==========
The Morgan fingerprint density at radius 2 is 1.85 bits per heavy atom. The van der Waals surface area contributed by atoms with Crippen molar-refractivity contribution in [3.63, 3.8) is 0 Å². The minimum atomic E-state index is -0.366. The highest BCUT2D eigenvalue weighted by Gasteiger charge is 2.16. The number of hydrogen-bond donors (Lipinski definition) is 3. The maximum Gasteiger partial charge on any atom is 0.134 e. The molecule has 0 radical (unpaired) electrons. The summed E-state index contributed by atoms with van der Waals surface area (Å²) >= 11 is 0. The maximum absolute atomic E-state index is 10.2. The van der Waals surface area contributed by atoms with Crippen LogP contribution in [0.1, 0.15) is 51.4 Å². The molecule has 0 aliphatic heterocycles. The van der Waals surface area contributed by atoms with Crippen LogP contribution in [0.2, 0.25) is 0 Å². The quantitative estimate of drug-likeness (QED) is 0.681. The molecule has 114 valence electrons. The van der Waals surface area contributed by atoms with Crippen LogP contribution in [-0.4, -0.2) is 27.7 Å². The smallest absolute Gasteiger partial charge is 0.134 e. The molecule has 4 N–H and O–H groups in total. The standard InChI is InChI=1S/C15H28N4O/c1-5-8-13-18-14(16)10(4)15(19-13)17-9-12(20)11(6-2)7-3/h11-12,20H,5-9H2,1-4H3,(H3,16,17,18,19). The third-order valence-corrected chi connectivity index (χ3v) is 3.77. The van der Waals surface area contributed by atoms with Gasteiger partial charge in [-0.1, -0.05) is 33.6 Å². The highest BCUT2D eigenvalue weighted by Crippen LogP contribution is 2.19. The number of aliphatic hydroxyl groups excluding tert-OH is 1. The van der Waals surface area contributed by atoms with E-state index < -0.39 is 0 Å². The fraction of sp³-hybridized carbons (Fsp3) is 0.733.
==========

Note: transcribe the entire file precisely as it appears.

The Morgan fingerprint density at radius 2 is 1.85 bits per heavy atom. The van der Waals surface area contributed by atoms with Crippen molar-refractivity contribution in [3.63, 3.8) is 0 Å². The minimum atomic E-state index is -0.366. The highest BCUT2D eigenvalue weighted by Gasteiger charge is 2.16. The number of hydrogen-bond donors (Lipinski definition) is 3. The maximum Gasteiger partial charge on any atom is 0.134 e. The molecule has 0 radical (unpaired) electrons. The summed E-state index contributed by atoms with van der Waals surface area (Å²) >= 11 is 0. The maximum absolute atomic E-state index is 10.2. The van der Waals surface area contributed by atoms with Crippen LogP contribution in [0.1, 0.15) is 51.4 Å². The molecule has 0 aliphatic heterocycles. The van der Waals surface area contributed by atoms with Crippen LogP contribution in [0.2, 0.25) is 0 Å². The quantitative estimate of drug-likeness (QED) is 0.681. The molecule has 114 valence electrons. The van der Waals surface area contributed by atoms with Crippen LogP contribution in [-0.4, -0.2) is 27.7 Å². The smallest absolute Gasteiger partial charge is 0.134 e. The molecule has 4 N–H and O–H groups in total. The standard InChI is InChI=1S/C15H28N4O/c1-5-8-13-18-14(16)10(4)15(19-13)17-9-12(20)11(6-2)7-3/h11-12,20H,5-9H2,1-4H3,(H3,16,17,18,19). The third-order valence-corrected chi connectivity index (χ3v) is 3.77. The van der Waals surface area contributed by atoms with Gasteiger partial charge in [-0.1, -0.05) is 33.6 Å². The highest BCUT2D eigenvalue weighted by Crippen LogP contribution is 2.19. The number of aliphatic hydroxyl groups excluding tert-OH is 1. The van der Waals surface area contributed by atoms with E-state index < -0.39 is 0 Å². The fraction of sp³-hybridized carbons (Fsp3) is 0.733.